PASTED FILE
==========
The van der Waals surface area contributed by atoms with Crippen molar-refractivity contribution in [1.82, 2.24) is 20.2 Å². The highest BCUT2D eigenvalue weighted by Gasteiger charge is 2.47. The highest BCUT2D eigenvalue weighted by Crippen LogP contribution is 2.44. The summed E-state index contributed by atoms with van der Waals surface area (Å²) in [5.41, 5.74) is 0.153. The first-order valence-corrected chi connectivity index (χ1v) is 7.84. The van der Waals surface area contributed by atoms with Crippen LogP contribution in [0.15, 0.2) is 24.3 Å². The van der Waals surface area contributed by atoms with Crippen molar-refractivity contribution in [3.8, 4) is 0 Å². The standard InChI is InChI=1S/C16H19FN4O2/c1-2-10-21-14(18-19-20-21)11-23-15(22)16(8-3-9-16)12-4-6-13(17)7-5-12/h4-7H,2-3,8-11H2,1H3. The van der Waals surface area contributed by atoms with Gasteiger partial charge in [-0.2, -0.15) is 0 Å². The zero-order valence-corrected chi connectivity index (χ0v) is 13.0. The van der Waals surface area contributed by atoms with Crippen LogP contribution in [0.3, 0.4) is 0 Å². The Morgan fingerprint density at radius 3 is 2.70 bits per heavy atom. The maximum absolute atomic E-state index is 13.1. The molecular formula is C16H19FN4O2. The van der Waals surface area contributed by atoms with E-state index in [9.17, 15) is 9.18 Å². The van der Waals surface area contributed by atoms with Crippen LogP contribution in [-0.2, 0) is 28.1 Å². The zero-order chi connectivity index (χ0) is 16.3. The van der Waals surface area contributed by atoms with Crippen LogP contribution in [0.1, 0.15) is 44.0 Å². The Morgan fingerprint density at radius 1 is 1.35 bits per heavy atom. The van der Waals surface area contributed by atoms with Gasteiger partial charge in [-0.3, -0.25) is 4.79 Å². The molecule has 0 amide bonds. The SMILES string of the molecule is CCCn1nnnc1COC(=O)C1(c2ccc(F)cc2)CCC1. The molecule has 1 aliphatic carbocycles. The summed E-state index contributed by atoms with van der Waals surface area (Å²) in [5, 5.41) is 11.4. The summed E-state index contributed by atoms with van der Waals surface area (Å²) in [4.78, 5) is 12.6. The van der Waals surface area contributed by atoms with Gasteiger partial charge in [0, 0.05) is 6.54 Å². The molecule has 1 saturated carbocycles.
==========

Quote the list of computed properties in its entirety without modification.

The van der Waals surface area contributed by atoms with Crippen molar-refractivity contribution in [1.82, 2.24) is 20.2 Å². The highest BCUT2D eigenvalue weighted by Gasteiger charge is 2.47. The highest BCUT2D eigenvalue weighted by Crippen LogP contribution is 2.44. The summed E-state index contributed by atoms with van der Waals surface area (Å²) in [5.41, 5.74) is 0.153. The first-order valence-corrected chi connectivity index (χ1v) is 7.84. The van der Waals surface area contributed by atoms with Crippen LogP contribution in [0.15, 0.2) is 24.3 Å². The van der Waals surface area contributed by atoms with Crippen molar-refractivity contribution in [3.8, 4) is 0 Å². The standard InChI is InChI=1S/C16H19FN4O2/c1-2-10-21-14(18-19-20-21)11-23-15(22)16(8-3-9-16)12-4-6-13(17)7-5-12/h4-7H,2-3,8-11H2,1H3. The van der Waals surface area contributed by atoms with Gasteiger partial charge in [-0.2, -0.15) is 0 Å². The zero-order valence-corrected chi connectivity index (χ0v) is 13.0. The van der Waals surface area contributed by atoms with Crippen LogP contribution in [0.3, 0.4) is 0 Å². The Morgan fingerprint density at radius 3 is 2.70 bits per heavy atom. The maximum absolute atomic E-state index is 13.1. The molecular formula is C16H19FN4O2. The van der Waals surface area contributed by atoms with E-state index in [9.17, 15) is 9.18 Å². The van der Waals surface area contributed by atoms with Crippen LogP contribution in [-0.2, 0) is 28.1 Å². The zero-order chi connectivity index (χ0) is 16.3. The van der Waals surface area contributed by atoms with Crippen LogP contribution in [0.1, 0.15) is 44.0 Å². The Morgan fingerprint density at radius 1 is 1.35 bits per heavy atom. The van der Waals surface area contributed by atoms with Gasteiger partial charge in [-0.3, -0.25) is 4.79 Å². The molecule has 0 amide bonds. The SMILES string of the molecule is CCCn1nnnc1COC(=O)C1(c2ccc(F)cc2)CCC1. The molecule has 1 aliphatic carbocycles. The summed E-state index contributed by atoms with van der Waals surface area (Å²) in [5, 5.41) is 11.4. The summed E-state index contributed by atoms with van der Waals surface area (Å²) in [4.78, 5) is 12.6. The van der Waals surface area contributed by atoms with Gasteiger partial charge in [0, 0.05) is 6.54 Å². The molecule has 1 saturated carbocycles.